Richie complained of problems at home and had a short fuse which many teams were afraid to take a chance on. I mean, just look at this picture. This guy was always furious. How about the WWE, Rich? A place where big-and-angry is always acceptable.
Jason Giambi, New York Yankees: $120 Million, 7 Years
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Although "The Giambino" had some great seasons during his Yankee tenure, the power-hitting first baseman also had some of the worst seasons of his career. Jason hit 40 home runs in each of his first two years into the contract, but then fell on some bad luck.
Giambi was diagnosed with a benign tumor by team doctors in 2004. The media deemed this a strange condition and started PED rumors. Giambi was bombarded by reporters in the Yankee locker room and looked like a very sweaty and very nervous Chris Farley. In-game dugout shots of the once easygoing slugger showed a jittery, scared ballplayer. Jason only hit 12 dingers during his injury-shortened '04 campaign.
Giambi did have somewhat productive seasons in '05 and '06 but his batting average dropped dramatically and his confidence seemed to wane. In 2007 he hit just 14 home runs and in 2008, the first baseman's batting average dipped to .247, a year in which he tallied 111 strikeouts and also split his eyelid walking into a bathroom door. No one is sure if Jack Daniels had a hand in the latter.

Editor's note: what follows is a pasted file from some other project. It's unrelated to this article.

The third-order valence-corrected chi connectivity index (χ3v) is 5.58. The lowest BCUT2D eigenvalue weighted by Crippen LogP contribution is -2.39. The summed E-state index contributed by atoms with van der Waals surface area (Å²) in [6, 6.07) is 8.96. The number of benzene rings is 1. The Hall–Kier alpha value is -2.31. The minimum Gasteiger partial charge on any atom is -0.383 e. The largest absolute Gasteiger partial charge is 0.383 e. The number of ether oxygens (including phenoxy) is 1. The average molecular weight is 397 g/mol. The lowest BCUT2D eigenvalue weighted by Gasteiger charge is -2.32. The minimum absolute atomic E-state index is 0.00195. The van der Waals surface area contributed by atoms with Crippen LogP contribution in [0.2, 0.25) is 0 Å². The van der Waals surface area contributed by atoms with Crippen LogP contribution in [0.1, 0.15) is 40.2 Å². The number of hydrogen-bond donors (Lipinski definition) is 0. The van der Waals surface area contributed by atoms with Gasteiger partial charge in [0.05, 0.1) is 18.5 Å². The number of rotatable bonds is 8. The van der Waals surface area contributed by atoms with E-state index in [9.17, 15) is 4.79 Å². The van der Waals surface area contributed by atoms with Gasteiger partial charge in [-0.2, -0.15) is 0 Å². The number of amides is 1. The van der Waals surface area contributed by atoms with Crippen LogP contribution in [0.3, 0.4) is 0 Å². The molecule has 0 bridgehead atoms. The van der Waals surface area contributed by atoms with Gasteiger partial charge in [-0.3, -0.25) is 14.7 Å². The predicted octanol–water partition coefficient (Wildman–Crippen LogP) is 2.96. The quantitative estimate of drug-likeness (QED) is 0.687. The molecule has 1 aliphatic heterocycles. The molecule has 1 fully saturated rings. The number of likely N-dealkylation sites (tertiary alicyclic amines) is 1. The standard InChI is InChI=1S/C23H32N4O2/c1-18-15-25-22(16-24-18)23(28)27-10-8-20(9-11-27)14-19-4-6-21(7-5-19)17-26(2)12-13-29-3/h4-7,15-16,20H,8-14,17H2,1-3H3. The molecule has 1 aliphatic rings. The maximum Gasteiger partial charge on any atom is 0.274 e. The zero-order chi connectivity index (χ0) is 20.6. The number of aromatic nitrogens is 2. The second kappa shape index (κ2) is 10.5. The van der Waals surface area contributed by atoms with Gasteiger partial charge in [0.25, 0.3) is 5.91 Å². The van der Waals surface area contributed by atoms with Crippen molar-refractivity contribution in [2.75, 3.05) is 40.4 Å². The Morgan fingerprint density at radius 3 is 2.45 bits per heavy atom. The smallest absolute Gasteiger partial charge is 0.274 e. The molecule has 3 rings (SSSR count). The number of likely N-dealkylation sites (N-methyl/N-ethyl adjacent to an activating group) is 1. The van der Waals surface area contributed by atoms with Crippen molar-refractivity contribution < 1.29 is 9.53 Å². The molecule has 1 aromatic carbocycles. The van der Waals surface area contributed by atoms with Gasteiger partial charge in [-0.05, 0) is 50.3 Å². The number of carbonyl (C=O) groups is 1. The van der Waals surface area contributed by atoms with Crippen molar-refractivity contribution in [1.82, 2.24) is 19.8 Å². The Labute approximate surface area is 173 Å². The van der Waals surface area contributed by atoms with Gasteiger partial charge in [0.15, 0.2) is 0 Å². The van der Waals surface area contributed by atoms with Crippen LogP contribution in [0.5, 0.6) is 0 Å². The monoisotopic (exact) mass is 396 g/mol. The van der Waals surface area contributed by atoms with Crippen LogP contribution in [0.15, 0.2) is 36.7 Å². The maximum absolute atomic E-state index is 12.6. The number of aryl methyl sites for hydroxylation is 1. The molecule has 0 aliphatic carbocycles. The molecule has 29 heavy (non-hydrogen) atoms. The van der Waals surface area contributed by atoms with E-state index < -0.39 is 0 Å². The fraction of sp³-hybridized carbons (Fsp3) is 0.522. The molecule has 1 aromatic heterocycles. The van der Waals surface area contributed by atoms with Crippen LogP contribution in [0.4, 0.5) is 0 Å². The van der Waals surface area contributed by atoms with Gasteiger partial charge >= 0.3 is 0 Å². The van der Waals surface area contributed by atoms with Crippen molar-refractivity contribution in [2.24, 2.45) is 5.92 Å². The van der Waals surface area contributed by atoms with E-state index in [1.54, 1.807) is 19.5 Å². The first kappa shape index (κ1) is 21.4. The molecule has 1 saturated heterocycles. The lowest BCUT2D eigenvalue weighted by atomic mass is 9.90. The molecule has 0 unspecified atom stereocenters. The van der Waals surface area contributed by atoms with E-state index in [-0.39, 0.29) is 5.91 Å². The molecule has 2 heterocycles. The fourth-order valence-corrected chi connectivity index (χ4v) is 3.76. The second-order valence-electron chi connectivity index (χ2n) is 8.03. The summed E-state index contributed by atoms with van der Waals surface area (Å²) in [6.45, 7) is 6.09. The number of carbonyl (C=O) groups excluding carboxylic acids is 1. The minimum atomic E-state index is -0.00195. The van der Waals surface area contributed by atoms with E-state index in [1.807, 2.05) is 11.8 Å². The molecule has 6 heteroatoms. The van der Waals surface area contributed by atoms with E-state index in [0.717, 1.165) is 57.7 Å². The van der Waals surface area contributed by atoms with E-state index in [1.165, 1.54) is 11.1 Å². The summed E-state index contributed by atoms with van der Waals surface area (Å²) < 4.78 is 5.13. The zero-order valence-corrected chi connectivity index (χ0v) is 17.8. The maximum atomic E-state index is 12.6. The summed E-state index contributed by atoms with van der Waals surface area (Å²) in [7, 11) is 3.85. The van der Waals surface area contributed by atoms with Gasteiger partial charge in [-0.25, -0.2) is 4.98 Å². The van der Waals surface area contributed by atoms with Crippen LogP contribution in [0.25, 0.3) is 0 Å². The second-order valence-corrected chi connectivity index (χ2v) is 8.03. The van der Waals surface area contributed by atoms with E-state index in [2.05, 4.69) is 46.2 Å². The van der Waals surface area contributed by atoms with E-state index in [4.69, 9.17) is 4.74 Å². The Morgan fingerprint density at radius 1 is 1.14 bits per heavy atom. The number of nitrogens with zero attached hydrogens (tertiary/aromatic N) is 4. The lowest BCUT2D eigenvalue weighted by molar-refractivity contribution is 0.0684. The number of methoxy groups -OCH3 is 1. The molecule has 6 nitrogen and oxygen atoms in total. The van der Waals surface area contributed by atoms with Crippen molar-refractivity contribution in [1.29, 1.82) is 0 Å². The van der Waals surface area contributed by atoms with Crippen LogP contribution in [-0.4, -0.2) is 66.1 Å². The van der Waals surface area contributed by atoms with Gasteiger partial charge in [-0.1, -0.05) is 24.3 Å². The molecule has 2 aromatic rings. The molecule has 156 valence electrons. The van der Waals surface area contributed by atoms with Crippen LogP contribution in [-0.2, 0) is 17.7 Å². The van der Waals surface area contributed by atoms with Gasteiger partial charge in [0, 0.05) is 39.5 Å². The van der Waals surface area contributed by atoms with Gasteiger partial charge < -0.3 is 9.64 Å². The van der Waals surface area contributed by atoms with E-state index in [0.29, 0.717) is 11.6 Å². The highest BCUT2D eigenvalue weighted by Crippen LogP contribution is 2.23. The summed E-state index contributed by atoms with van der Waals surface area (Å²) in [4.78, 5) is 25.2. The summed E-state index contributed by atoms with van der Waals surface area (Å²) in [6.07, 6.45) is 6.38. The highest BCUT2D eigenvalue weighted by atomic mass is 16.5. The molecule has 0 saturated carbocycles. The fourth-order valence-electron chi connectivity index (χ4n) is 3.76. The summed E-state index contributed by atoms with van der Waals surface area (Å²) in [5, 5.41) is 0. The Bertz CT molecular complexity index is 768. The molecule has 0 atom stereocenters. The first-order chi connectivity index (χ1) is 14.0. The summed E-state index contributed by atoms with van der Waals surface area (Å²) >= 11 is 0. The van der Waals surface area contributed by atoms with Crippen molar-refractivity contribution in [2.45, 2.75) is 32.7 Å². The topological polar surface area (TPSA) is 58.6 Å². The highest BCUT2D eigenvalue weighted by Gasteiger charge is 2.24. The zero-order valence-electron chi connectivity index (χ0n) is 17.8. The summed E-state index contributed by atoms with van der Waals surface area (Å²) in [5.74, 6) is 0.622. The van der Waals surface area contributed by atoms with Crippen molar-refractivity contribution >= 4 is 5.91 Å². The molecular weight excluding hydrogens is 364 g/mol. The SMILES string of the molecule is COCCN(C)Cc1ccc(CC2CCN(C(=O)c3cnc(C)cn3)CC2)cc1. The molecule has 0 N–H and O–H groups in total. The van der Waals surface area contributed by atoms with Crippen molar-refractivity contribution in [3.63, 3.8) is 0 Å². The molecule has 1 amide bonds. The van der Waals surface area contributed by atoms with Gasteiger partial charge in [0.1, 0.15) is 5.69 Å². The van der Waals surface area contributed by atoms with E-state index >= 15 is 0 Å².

Since his time with the Yanks, Jason has found new life with the Colorado Rockies. A place where the balls travel easily and his goatee grows freely.
Adam Dunn, Chicago White Sox: $56 Million, 4 Years
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Didn't think this guy would make the list? Dunn hasn't had enough bad years to put him in the same situation as these other guys, but he's well on his way after last year's performance. The Big Donkey has hit close to 40 home runs during the past eight seasons.
That is...until 2011.
After signing a pricey deal with the Chi-Sox, Dunn hit an uncharacteristically low 11 home runs to go along with 42 RBI. Those are Jason Phillips' numbers. Dunn produces those stats in a month's time.
He can eat 11 baseballs.
Dunn's numbers did seem to dip after he had an appendectomy at the beginning of 2011. Where's that appendix? Can we...re-insert?
Jeff Bagwell, Houston Astros: $85 Million, 5 Years
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Bagwell turned 34 years old in 2002 and the Astros awarded the perennial All-Star with an $85 million contract. Little did they know, Bags would barely make it through the 2005 campaign.
Chronic arthritic conditions forced the Astros great to be liable both at the plate and in the field. So much, that he was reduced to a pinch-hitting role in 2005 and was eventually cut from the team in 2006. Jeff's home run totals dipped from 39 to 27 to 3 and his strikeouts numbered consistently in the 120 to 130 range. The veteran's menacing batting crouch began to look like an old man who just couldn't stand up straight.
Bagwell will still be remembered by many as one of the greatest Astros ever, but ringless fingers and steroid accusations will always haunt his career.